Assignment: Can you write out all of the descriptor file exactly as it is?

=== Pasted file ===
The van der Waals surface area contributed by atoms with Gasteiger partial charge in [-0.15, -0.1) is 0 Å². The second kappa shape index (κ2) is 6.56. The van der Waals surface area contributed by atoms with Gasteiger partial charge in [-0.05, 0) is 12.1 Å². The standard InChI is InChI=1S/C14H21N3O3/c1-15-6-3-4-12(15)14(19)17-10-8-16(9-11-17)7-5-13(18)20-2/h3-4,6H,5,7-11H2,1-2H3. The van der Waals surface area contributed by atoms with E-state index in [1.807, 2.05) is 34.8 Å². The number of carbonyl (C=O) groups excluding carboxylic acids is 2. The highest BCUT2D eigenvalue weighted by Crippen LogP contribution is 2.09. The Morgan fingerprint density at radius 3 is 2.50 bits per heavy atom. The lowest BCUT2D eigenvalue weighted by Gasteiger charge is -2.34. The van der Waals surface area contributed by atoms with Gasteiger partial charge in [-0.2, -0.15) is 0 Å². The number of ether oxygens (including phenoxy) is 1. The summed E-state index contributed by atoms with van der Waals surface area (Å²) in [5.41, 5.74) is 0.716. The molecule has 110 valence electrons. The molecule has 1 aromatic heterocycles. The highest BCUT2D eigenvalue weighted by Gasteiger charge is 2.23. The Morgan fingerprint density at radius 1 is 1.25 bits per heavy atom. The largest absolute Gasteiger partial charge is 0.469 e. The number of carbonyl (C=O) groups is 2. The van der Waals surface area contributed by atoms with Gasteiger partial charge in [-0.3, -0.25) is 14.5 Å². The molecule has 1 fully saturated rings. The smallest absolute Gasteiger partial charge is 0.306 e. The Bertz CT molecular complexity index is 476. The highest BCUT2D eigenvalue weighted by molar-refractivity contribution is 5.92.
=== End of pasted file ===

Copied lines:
The van der Waals surface area contributed by atoms with Gasteiger partial charge in [-0.15, -0.1) is 0 Å². The second kappa shape index (κ2) is 6.56. The van der Waals surface area contributed by atoms with Gasteiger partial charge in [-0.05, 0) is 12.1 Å². The standard InChI is InChI=1S/C14H21N3O3/c1-15-6-3-4-12(15)14(19)17-10-8-16(9-11-17)7-5-13(18)20-2/h3-4,6H,5,7-11H2,1-2H3. The van der Waals surface area contributed by atoms with E-state index in [1.807, 2.05) is 34.8 Å². The number of carbonyl (C=O) groups excluding carboxylic acids is 2. The highest BCUT2D eigenvalue weighted by Crippen LogP contribution is 2.09. The Morgan fingerprint density at radius 3 is 2.50 bits per heavy atom. The lowest BCUT2D eigenvalue weighted by Gasteiger charge is -2.34. The van der Waals surface area contributed by atoms with Gasteiger partial charge in [-0.2, -0.15) is 0 Å². The number of ether oxygens (including phenoxy) is 1. The summed E-state index contributed by atoms with van der Waals surface area (Å²) in [5.41, 5.74) is 0.716. The molecule has 110 valence electrons. The molecule has 1 aromatic heterocycles. The highest BCUT2D eigenvalue weighted by Gasteiger charge is 2.23. The Morgan fingerprint density at radius 1 is 1.25 bits per heavy atom. The largest absolute Gasteiger partial charge is 0.469 e. The number of carbonyl (C=O) groups is 2. The van der Waals surface area contributed by atoms with Gasteiger partial charge in [-0.3, -0.25) is 14.5 Å². The molecule has 1 fully saturated rings. The smallest absolute Gasteiger partial charge is 0.306 e. The Bertz CT molecular complexity index is 476. The highest BCUT2D eigenvalue weighted by molar-refractivity contribution is 5.92.